Thursday, February 18, 2010

Blood Stained Shadow

Posted as part of Operation 101010
Category: gialli / In category: 2 of 10 / Overall: 13 of 100

‘Blood Stained Shadow’ was the second of two gialli directed by Antonio Bido, following ‘The Cat’s Victims’ (a.k.a. ‘Watch Me When I Kill’) and represents a quantum leap from its predecessor’s staid pacing and uninvolving mystery. Set – like Aldo Lado’s ‘Who Saw Her Die?’ – in an almost permanently fog-enshrouded Venice, ‘Blood Stained Shadow’ exploits its setting to good effect and values atmosphere and tension above gore and grand guignol set pieces.

Academic Stephano d’Archangelo (Lino Capolicchio) returns to his native Venice for some R&R – and, having struck up a rapport on the train with attractive fellow passenger Sandra Sellani (Stefania Casini), maybe something more – but his arrival home is met with truculence from the locals, suspicious looks, and a reunion with his brother that is overshadowed by strange events which soon lead to murder.

Stephano’s brother, Don Paolo (Craig Hill), is a priest whose actions on behalf of his parishioners have brought him into conflict with Count Pedrazzi (Massimo Serrato), a suspected paedophile. Pedrazzi attends séances conducted by a medium (Alina de Simone) who is using information gleaned at these events for personal gain.

Don Paolo witnesses the medium’s murder one stormy night, but by the time he raises the alarm the killer has fled. In trying to raise the alarm, Don Paolo finds himself alone in the house, both his brother and the sacristan Gasparre (Attilio Duse) having inexplicably chosen this most inclement of evenings to take themselves out on errands. The following morning, Don Paolo receives an anonymous note warning him to keep quiet. Other notes follow, their contents increasingly threatening.

‘Blood Stained Shadow’ is a veritable blood stained fishpond, a shoal of red herrings darting across the screen at any given moment. Is it coincidence that Don Paolo’s misfortunes begin the moment Stephano arrives back on the scene? What’s the story behind Stephano’s never-fully-explained medical condition? Why are his “attacks” accompanied by flashbacks, and what are these flashbacks to? What’s the secret that connects the local doctor and a midwife who behaves suspiciously? Why is someone willing to kill for a painting by Sandra’s bed-ridden mother-in-law and what does the canvas symbolize?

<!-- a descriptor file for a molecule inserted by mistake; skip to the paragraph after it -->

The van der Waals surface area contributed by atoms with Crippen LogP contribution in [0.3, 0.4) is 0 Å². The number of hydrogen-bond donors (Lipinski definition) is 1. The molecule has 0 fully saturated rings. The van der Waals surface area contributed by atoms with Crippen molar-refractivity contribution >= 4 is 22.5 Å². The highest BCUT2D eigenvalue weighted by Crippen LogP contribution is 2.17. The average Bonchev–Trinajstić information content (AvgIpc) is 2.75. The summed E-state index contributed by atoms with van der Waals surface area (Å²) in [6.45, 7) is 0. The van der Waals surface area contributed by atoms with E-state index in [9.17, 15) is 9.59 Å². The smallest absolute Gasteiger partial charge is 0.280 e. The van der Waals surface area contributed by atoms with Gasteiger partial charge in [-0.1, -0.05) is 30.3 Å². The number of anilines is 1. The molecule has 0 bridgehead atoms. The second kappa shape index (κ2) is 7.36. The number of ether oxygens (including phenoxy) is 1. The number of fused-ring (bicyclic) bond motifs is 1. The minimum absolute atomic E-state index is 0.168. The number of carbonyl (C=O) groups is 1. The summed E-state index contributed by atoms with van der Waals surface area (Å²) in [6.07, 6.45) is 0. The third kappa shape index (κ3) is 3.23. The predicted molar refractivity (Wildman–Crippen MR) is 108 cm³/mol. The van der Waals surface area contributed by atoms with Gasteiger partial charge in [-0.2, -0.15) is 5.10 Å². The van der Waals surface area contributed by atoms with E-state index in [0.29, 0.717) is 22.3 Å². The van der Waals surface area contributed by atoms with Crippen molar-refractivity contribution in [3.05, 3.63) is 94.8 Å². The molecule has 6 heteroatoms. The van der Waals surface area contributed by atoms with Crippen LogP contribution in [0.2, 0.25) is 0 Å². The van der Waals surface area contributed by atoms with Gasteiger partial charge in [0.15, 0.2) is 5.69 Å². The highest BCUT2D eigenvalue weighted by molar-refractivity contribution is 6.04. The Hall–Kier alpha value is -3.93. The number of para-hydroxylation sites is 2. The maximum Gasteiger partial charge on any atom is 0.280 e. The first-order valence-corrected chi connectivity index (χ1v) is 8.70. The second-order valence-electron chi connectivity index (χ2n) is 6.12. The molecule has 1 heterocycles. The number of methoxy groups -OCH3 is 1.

Bido plays with genre tropes and expectations just as deftly as he plants/obfuscates the clues. There are roving POV shots, not always from the killer’s perspective. There’s a pounding Goblin-like score clearly inspired by ‘Deep Red’ (‘Blood Stained Shadow’ was made a year after Argento’s masterpiece) that doesn’t always mean a fatality when it kicks in. Stephano’s love of art recalls Capolicchio’s character in Pupi Avati’s ‘The House with the Laughing Windows’, while the importance of a painting is a giallo standard perhaps most famously exemplified by Argento’s ‘The Bird with the Crystal Plumage’.

There are a couple of week spots: Capolicchio’s performance is as plank-like an unemotive as it was in ‘The House with the Laughing Windows’, while Casini – an intriguing actress who’s worked with Argento, Marco Ferreri, Bernardo Bertolucci and Peter Greenaway – is wasted in a nothing role. On the plus side, Craig Hill is excellent, investing Don Paolo with gravitas.

The murder scenes, while secondary to Bido’s penchant for suspense and misdirection, are (pardon the pun) well executed, particularly an extended set piece featuring two boats and a hapless individual who finds himself plunged into the dank waters of a canal.

For a city that subsists almost entirely on tourism, a city so frequently cited as a romantic destination, cinema has done Venice few favours: it’s a place of decaying grandeur against which von Aschenbach dies in ‘Death in Venice’, an appropriately sorrowful backdrop to a psycho-sexual study of loss and impending violence in ‘Don’t Look Now’, a place in which one becomes both physically and emotionally lost in ‘The Comfort of Strangers’, and the stalking ground of black gloved killers in at least two gialli. See Venice and die.


Aaron said...

Great review, Neil. I'm sold. I'm not familiar with Antonio Bido, and like I told Alex at his trashfilmaddict blog, I'm not familiar with Fredinando Merighi who directed a gialli that he reviewed. When it comes to gialli all I really know is Argento and Fulci and Martino so I'm looking forward to branching out and seeing what else the genre has to offer as far as directors and whatnot.

Neil Fulwood said...

Bido's kind of the forgotten giallo director since he only made two. The first, 'The Cat's Victims' (aka 'Watch Me When I Kill') is just plain dull. This one doesn't trade in the baroque camerawork and set design and inventive death scenes that characterize most gialli. It's more slow-burn than most examples of the genre, too.